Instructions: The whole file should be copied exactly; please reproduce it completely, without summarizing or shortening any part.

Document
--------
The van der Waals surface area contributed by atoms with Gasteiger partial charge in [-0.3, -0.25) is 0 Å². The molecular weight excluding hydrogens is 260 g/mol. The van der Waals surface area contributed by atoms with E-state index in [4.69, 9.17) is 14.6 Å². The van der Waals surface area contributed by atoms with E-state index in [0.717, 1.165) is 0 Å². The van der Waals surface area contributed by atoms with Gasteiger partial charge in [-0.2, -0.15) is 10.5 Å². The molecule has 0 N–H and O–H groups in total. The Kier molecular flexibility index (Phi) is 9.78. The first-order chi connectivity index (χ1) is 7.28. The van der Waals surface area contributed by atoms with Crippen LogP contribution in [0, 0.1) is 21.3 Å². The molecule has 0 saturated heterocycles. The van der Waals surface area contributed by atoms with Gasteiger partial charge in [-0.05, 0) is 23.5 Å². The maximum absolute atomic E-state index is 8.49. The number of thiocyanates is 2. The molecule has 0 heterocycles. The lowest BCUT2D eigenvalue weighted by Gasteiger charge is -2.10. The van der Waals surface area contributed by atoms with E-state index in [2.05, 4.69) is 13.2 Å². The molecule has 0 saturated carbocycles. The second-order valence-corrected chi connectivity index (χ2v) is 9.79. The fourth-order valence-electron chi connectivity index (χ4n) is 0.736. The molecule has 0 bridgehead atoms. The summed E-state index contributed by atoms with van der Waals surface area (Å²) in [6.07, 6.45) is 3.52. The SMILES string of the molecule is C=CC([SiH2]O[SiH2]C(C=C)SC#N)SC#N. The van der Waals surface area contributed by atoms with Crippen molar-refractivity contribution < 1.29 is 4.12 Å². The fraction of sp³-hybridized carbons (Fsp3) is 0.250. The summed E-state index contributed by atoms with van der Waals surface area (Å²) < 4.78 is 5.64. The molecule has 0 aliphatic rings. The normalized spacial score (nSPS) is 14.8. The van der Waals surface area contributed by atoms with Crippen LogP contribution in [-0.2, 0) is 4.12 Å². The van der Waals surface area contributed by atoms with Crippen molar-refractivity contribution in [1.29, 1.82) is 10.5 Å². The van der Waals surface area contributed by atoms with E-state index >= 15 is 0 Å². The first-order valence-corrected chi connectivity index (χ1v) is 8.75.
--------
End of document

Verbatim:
The van der Waals surface area contributed by atoms with Gasteiger partial charge in [-0.3, -0.25) is 0 Å². The molecular weight excluding hydrogens is 260 g/mol. The van der Waals surface area contributed by atoms with E-state index in [4.69, 9.17) is 14.6 Å². The van der Waals surface area contributed by atoms with E-state index in [0.717, 1.165) is 0 Å². The van der Waals surface area contributed by atoms with Gasteiger partial charge in [-0.2, -0.15) is 10.5 Å². The molecule has 0 N–H and O–H groups in total. The Kier molecular flexibility index (Phi) is 9.78. The first-order chi connectivity index (χ1) is 7.28. The van der Waals surface area contributed by atoms with Crippen LogP contribution in [0, 0.1) is 21.3 Å². The molecule has 0 saturated heterocycles. The van der Waals surface area contributed by atoms with Gasteiger partial charge in [-0.05, 0) is 23.5 Å². The maximum absolute atomic E-state index is 8.49. The number of thiocyanates is 2. The molecule has 0 heterocycles. The lowest BCUT2D eigenvalue weighted by Gasteiger charge is -2.10. The van der Waals surface area contributed by atoms with E-state index in [2.05, 4.69) is 13.2 Å². The molecule has 0 saturated carbocycles. The second-order valence-corrected chi connectivity index (χ2v) is 9.79. The fourth-order valence-electron chi connectivity index (χ4n) is 0.736. The molecule has 0 bridgehead atoms. The summed E-state index contributed by atoms with van der Waals surface area (Å²) in [6.07, 6.45) is 3.52. The SMILES string of the molecule is C=CC([SiH2]O[SiH2]C(C=C)SC#N)SC#N. The van der Waals surface area contributed by atoms with Crippen molar-refractivity contribution < 1.29 is 4.12 Å². The fraction of sp³-hybridized carbons (Fsp3) is 0.250. The summed E-state index contributed by atoms with van der Waals surface area (Å²) < 4.78 is 5.64. The molecule has 0 aliphatic rings. The normalized spacial score (nSPS) is 14.8. The van der Waals surface area contributed by atoms with Crippen LogP contribution in [-0.2, 0) is 4.12 Å². The van der Waals surface area contributed by atoms with Crippen molar-refractivity contribution in [1.29, 1.82) is 10.5 Å². The van der Waals surface area contributed by atoms with E-state index >= 15 is 0 Å². The first-order valence-corrected chi connectivity index (χ1v) is 8.75.